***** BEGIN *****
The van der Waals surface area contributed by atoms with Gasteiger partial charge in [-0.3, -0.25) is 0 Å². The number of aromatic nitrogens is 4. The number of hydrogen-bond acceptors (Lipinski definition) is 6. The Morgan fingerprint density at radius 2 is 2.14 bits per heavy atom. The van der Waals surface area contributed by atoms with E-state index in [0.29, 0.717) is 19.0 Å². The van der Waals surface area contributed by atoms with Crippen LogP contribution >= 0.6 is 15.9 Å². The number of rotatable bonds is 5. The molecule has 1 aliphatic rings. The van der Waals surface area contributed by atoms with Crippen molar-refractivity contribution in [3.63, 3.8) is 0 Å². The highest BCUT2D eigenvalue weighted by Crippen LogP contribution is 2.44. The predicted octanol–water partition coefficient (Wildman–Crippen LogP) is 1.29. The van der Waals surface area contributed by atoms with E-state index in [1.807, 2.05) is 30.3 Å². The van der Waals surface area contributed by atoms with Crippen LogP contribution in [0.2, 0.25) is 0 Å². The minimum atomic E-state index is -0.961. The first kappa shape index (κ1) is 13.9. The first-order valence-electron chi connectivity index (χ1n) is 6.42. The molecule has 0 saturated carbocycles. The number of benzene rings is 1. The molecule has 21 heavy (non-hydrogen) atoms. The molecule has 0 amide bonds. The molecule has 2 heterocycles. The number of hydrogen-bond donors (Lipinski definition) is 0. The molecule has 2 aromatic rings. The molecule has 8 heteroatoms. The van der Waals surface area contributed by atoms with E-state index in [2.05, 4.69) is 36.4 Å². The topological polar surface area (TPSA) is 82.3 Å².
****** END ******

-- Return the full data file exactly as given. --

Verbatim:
The van der Waals surface area contributed by atoms with Gasteiger partial charge in [-0.3, -0.25) is 0 Å². The number of aromatic nitrogens is 4. The number of hydrogen-bond acceptors (Lipinski definition) is 6. The Morgan fingerprint density at radius 2 is 2.14 bits per heavy atom. The van der Waals surface area contributed by atoms with E-state index in [0.29, 0.717) is 19.0 Å². The van der Waals surface area contributed by atoms with Crippen LogP contribution >= 0.6 is 15.9 Å². The number of rotatable bonds is 5. The molecule has 1 aliphatic rings. The van der Waals surface area contributed by atoms with Crippen molar-refractivity contribution in [3.63, 3.8) is 0 Å². The highest BCUT2D eigenvalue weighted by Crippen LogP contribution is 2.44. The predicted octanol–water partition coefficient (Wildman–Crippen LogP) is 1.29. The van der Waals surface area contributed by atoms with E-state index in [1.807, 2.05) is 30.3 Å². The van der Waals surface area contributed by atoms with Crippen LogP contribution in [0.2, 0.25) is 0 Å². The minimum atomic E-state index is -0.961. The first kappa shape index (κ1) is 13.9. The first-order valence-electron chi connectivity index (χ1n) is 6.42. The molecule has 0 saturated carbocycles. The number of benzene rings is 1. The molecule has 21 heavy (non-hydrogen) atoms. The molecule has 0 amide bonds. The molecule has 2 heterocycles. The number of hydrogen-bond donors (Lipinski definition) is 0. The molecule has 2 aromatic rings. The molecule has 8 heteroatoms. The van der Waals surface area contributed by atoms with E-state index in [2.05, 4.69) is 36.4 Å². The topological polar surface area (TPSA) is 82.3 Å².